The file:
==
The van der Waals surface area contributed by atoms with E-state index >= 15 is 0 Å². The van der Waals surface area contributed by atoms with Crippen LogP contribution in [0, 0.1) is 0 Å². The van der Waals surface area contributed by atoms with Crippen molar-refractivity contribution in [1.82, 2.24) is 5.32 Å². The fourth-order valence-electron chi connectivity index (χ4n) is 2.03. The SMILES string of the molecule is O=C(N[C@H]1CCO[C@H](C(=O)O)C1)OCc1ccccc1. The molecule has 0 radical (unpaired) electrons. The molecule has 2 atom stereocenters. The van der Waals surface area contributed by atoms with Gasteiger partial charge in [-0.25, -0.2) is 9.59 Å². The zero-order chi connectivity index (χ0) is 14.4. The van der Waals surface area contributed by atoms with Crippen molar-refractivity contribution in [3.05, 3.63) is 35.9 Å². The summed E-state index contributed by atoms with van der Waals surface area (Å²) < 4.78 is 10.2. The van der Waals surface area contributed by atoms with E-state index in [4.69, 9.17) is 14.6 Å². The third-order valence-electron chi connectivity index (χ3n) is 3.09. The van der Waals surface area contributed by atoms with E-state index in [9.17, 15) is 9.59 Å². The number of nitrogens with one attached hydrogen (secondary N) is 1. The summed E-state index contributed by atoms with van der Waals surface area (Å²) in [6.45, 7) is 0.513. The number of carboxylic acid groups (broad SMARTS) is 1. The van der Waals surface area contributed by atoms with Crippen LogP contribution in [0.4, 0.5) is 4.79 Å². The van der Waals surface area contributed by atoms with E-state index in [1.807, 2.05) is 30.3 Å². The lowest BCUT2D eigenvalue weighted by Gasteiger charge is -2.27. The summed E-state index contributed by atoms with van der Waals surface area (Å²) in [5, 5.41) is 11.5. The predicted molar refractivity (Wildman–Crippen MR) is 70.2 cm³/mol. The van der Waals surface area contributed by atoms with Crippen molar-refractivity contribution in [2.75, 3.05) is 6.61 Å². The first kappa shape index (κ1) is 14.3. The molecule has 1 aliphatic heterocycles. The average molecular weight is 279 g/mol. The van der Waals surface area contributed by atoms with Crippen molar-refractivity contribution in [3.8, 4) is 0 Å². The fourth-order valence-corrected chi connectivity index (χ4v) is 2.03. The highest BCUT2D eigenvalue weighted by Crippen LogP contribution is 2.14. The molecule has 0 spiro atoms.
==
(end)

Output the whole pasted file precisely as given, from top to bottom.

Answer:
The van der Waals surface area contributed by atoms with E-state index >= 15 is 0 Å². The van der Waals surface area contributed by atoms with Crippen LogP contribution in [0, 0.1) is 0 Å². The van der Waals surface area contributed by atoms with Crippen molar-refractivity contribution in [1.82, 2.24) is 5.32 Å². The fourth-order valence-electron chi connectivity index (χ4n) is 2.03. The SMILES string of the molecule is O=C(N[C@H]1CCO[C@H](C(=O)O)C1)OCc1ccccc1. The molecule has 0 radical (unpaired) electrons. The molecule has 2 atom stereocenters. The van der Waals surface area contributed by atoms with Gasteiger partial charge in [-0.25, -0.2) is 9.59 Å². The zero-order chi connectivity index (χ0) is 14.4. The van der Waals surface area contributed by atoms with Crippen molar-refractivity contribution in [3.05, 3.63) is 35.9 Å². The summed E-state index contributed by atoms with van der Waals surface area (Å²) < 4.78 is 10.2. The van der Waals surface area contributed by atoms with E-state index in [4.69, 9.17) is 14.6 Å². The third-order valence-electron chi connectivity index (χ3n) is 3.09. The van der Waals surface area contributed by atoms with E-state index in [9.17, 15) is 9.59 Å². The number of nitrogens with one attached hydrogen (secondary N) is 1. The summed E-state index contributed by atoms with van der Waals surface area (Å²) in [6.45, 7) is 0.513. The number of carboxylic acid groups (broad SMARTS) is 1. The van der Waals surface area contributed by atoms with Crippen LogP contribution in [0.4, 0.5) is 4.79 Å². The van der Waals surface area contributed by atoms with E-state index in [1.807, 2.05) is 30.3 Å². The lowest BCUT2D eigenvalue weighted by Gasteiger charge is -2.27. The summed E-state index contributed by atoms with van der Waals surface area (Å²) in [5, 5.41) is 11.5. The predicted molar refractivity (Wildman–Crippen MR) is 70.2 cm³/mol. The van der Waals surface area contributed by atoms with Crippen molar-refractivity contribution in [2.75, 3.05) is 6.61 Å². The first kappa shape index (κ1) is 14.3. The molecule has 1 aliphatic heterocycles. The average molecular weight is 279 g/mol. The van der Waals surface area contributed by atoms with Crippen molar-refractivity contribution in [3.8, 4) is 0 Å². The fourth-order valence-corrected chi connectivity index (χ4v) is 2.03. The highest BCUT2D eigenvalue weighted by Crippen LogP contribution is 2.14. The molecule has 0 spiro atoms.